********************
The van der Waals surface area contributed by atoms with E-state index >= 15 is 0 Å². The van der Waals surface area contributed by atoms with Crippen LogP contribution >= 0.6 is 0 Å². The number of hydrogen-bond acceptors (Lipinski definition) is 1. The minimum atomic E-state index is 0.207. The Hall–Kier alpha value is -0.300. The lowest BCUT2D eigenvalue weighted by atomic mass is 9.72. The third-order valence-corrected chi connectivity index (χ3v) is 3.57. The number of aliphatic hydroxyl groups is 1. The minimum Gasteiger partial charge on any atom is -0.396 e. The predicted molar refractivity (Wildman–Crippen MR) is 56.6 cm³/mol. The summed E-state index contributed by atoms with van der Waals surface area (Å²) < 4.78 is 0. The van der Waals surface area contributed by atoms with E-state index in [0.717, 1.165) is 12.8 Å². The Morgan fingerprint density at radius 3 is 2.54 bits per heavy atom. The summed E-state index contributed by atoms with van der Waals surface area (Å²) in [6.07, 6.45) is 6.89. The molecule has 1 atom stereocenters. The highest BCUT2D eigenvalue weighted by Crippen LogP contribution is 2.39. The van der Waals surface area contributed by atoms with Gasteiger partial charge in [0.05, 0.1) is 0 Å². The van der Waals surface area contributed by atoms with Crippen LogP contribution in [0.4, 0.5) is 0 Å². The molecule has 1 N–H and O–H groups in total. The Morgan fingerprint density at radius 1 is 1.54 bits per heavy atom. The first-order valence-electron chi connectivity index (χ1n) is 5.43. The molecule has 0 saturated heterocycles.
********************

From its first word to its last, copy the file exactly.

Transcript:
The van der Waals surface area contributed by atoms with E-state index >= 15 is 0 Å². The van der Waals surface area contributed by atoms with Crippen LogP contribution >= 0.6 is 0 Å². The number of hydrogen-bond acceptors (Lipinski definition) is 1. The minimum atomic E-state index is 0.207. The Hall–Kier alpha value is -0.300. The lowest BCUT2D eigenvalue weighted by atomic mass is 9.72. The third-order valence-corrected chi connectivity index (χ3v) is 3.57. The number of aliphatic hydroxyl groups is 1. The minimum Gasteiger partial charge on any atom is -0.396 e. The predicted molar refractivity (Wildman–Crippen MR) is 56.6 cm³/mol. The summed E-state index contributed by atoms with van der Waals surface area (Å²) < 4.78 is 0. The van der Waals surface area contributed by atoms with E-state index in [0.717, 1.165) is 12.8 Å². The Morgan fingerprint density at radius 3 is 2.54 bits per heavy atom. The summed E-state index contributed by atoms with van der Waals surface area (Å²) in [6.07, 6.45) is 6.89. The molecule has 1 atom stereocenters. The highest BCUT2D eigenvalue weighted by Crippen LogP contribution is 2.39. The van der Waals surface area contributed by atoms with Gasteiger partial charge in [0.05, 0.1) is 0 Å². The van der Waals surface area contributed by atoms with Crippen LogP contribution in [0.4, 0.5) is 0 Å². The molecule has 1 N–H and O–H groups in total. The Morgan fingerprint density at radius 1 is 1.54 bits per heavy atom. The first-order valence-electron chi connectivity index (χ1n) is 5.43. The molecule has 0 saturated heterocycles.